Ladies of the Valley

By Robbie Kaye

Photo by Ted Petit Photography
Charlene Rossoll, a waitress at The Longhorn, is also an accomplished horsewoman who loves to compete in local cutting-horse events.

I go for walks early in the morning to photograph trees at sunrise, and lots of times I end up at The Longhorn in Santa Ynez. I don’t go inside the restaurant because I have my dog, Luna, with me.

Usually I’m the only one sitting on the porch enjoying coffee, looking out into our beautiful valley. Sometimes it is very cold but waitress Charlene Rossoll never hesitates to bring me a cup of hot coffee, even though I offer to come inside and get it myself.

If you’re a regular at the Longhorn, you know Charlene, always happy, vivacious and just “on it.” Maybe it’s because I’m from New York that I appreciate her quick wit and banter more than some, but she makes me smile every time I’m there.

I’ve overheard Charlene speaking about her horses with such passion that I was intrigued to learn more.  It was a fantastic new experience for me when I went to photograph her at the equestrian center in Santa Ynez. Charlene has lived in the valley for 20 years after moving from Santa Barbara and has worked at the Longhorn for four years.


What drew you to living in the valley?

I moved “over the hill” because of my love for horses. I was just learning how to ride a cutting horse and my new trainer, Tom Shelly, was here in Santa Ynez.


When did you get involved with horses?

I got involved with horses as a child. First it was a small local group, than it was about 15 years later when I had the opportunity to jump on a cutting horse. And then I was hooked. I’ve been riding most of my life.


Can you please describe cutting?

Cutting is a timed competition, where there is a herd of cattle. You have two herd helpers in the corner and two turn-back helpers in the front. You have 2.5 minutes to work at least three cows, showing the judge you have control. It’s one cow at a time. The score starts at a 70 and it can go up or go down. There is always “luck of the draw,” and having a great horse always helps. So marking a 74 or higher is a plus!


Can you share something about competing with horses?

My cutting career started in 2000. I had my first cutting horse, Golds Bossa Nova. She taught me everything. But shortly after I started showing I met my husband, Rex Rossoll, who was judging a cutting for Tom Shelly. So I’ve been competing on cutting horses for more than 20 years now. I’m considered a “non pro,” which means you have earned too much money to show as an amateur and/or you are married to a trainer.


Can you share something about your connection with horses?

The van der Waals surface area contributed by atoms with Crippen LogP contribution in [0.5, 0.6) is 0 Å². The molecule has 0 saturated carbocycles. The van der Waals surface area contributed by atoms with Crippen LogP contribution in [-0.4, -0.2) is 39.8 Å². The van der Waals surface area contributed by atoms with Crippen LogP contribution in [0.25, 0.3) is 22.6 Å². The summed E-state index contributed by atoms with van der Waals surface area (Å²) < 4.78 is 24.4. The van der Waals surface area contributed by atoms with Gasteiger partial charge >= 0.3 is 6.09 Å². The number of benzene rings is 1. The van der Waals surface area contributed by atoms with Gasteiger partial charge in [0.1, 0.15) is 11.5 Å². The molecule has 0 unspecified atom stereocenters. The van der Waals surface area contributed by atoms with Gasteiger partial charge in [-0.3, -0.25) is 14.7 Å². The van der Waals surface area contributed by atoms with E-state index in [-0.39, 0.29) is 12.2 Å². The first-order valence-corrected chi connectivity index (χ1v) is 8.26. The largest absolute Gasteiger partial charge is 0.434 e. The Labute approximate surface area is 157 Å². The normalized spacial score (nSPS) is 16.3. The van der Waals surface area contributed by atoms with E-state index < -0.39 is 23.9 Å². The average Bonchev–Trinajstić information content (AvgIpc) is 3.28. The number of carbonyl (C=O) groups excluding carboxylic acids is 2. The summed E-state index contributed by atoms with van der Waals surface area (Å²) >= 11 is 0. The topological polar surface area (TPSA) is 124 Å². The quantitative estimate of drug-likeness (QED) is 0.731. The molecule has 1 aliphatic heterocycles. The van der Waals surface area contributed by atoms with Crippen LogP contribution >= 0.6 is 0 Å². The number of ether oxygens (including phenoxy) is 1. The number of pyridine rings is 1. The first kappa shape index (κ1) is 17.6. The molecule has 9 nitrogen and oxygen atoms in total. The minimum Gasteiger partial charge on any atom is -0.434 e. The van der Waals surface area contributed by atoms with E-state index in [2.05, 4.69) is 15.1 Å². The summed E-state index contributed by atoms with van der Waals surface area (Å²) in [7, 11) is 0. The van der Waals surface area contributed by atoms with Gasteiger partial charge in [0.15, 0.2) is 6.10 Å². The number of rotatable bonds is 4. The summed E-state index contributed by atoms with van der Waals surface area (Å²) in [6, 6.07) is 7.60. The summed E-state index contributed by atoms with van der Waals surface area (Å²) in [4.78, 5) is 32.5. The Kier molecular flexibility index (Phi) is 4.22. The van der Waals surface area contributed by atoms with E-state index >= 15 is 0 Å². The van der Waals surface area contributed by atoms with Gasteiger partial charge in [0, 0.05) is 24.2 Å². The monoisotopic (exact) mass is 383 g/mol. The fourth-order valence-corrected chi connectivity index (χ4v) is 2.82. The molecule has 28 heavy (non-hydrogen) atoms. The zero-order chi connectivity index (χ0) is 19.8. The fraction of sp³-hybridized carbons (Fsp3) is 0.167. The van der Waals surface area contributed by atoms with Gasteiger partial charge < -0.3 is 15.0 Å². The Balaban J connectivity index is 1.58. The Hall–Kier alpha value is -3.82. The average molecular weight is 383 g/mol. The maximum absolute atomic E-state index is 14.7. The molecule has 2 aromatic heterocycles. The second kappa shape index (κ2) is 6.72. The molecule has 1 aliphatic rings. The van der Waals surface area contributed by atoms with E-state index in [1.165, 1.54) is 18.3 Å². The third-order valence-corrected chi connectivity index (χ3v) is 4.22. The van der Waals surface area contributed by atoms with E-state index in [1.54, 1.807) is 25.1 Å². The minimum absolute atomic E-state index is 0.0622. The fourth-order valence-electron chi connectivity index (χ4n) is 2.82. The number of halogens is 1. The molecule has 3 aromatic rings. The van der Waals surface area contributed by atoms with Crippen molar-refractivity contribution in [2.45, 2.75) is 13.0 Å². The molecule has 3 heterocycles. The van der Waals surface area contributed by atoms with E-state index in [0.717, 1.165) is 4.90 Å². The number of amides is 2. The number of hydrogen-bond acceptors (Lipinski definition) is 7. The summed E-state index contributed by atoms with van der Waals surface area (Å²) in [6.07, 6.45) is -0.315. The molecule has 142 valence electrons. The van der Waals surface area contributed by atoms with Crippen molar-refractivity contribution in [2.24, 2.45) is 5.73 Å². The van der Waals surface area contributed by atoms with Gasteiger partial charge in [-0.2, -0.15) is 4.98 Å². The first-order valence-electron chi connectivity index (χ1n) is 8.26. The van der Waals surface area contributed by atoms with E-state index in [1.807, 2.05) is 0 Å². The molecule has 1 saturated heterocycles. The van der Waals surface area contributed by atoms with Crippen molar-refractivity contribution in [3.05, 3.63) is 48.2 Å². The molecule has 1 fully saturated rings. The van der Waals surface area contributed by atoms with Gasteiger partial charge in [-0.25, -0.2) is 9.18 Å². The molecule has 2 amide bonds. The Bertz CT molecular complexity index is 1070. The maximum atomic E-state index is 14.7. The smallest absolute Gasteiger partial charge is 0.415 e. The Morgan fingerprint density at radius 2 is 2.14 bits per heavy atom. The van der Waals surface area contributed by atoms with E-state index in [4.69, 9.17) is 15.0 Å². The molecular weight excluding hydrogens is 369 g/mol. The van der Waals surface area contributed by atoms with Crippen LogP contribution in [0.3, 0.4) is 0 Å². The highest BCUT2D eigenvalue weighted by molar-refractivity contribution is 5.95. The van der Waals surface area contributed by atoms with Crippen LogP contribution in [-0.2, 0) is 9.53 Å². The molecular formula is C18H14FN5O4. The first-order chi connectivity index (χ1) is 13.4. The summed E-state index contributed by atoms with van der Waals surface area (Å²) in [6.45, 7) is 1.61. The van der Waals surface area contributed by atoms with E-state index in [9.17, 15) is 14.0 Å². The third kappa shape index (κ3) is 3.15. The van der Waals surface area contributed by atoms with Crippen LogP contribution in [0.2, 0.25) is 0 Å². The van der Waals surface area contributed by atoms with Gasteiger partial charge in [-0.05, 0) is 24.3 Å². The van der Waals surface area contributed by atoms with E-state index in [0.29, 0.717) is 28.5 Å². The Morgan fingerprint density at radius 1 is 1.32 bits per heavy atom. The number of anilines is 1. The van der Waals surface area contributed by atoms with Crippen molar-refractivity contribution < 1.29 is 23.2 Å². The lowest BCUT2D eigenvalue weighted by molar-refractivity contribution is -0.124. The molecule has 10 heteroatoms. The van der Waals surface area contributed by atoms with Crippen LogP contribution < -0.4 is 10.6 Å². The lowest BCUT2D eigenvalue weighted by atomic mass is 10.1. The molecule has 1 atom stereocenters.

My connection with horses, well … once it’s in your blood, it never leaves you! I’ve had plenty of good horses. And very thankful for my husband who has made me a Pacific Coast Champion in 2011, and a top 5 in the world, with the National Cutting Horse Association. Super fun every time you walk into the herd!


How do you balance all the elements in your life?

I’ve always had a “real job.” I was a truck broker in Santa Barbara for over 28 years, and having your own business makes it a little bit easier for me to jump in the truck and go!


What is your favorite thing to do in the valley?

First, always cutting, plus you know we have such great wines here.


If you could go anywhere in the world, where would it be and why?

Well, my favorite place is the Greek Islands. Santorini. I left my twin sister’s ashes there. It’s the most magical place in the world to me.


What is your favorite season?

I love the fall, here in Santa Ynez, the days are still warm and the nights you can feel a little chill.


What do you do for fun with your friends?

When I’m home my favorite thing to do is meet my girlfriends on Fridays. That’s our day to catch up and drink some wine and have dinner.


If someone wanted to get into showing horses, what would you recommend as a starting point?

Anyone who wants to ride a cutting horse really needs to know how to ride and have had some experience. I would say to them, come on over. Rex Rossoll is a great teacher. He gives lessons on all levels and even has a lesson horse for people who just want to learn how to cut.  Also he starts young horses and trains them for cutting competitions. He can be reached at or 805-331-5978


Robbie Kaye is a photographer, artist and author of “Beauty and Wisdom.” She is working on a “Ladies of the Valley” documentary and several photo books. Follow her on Instagram, @ladiesofthevalley or @robbiekaye, or at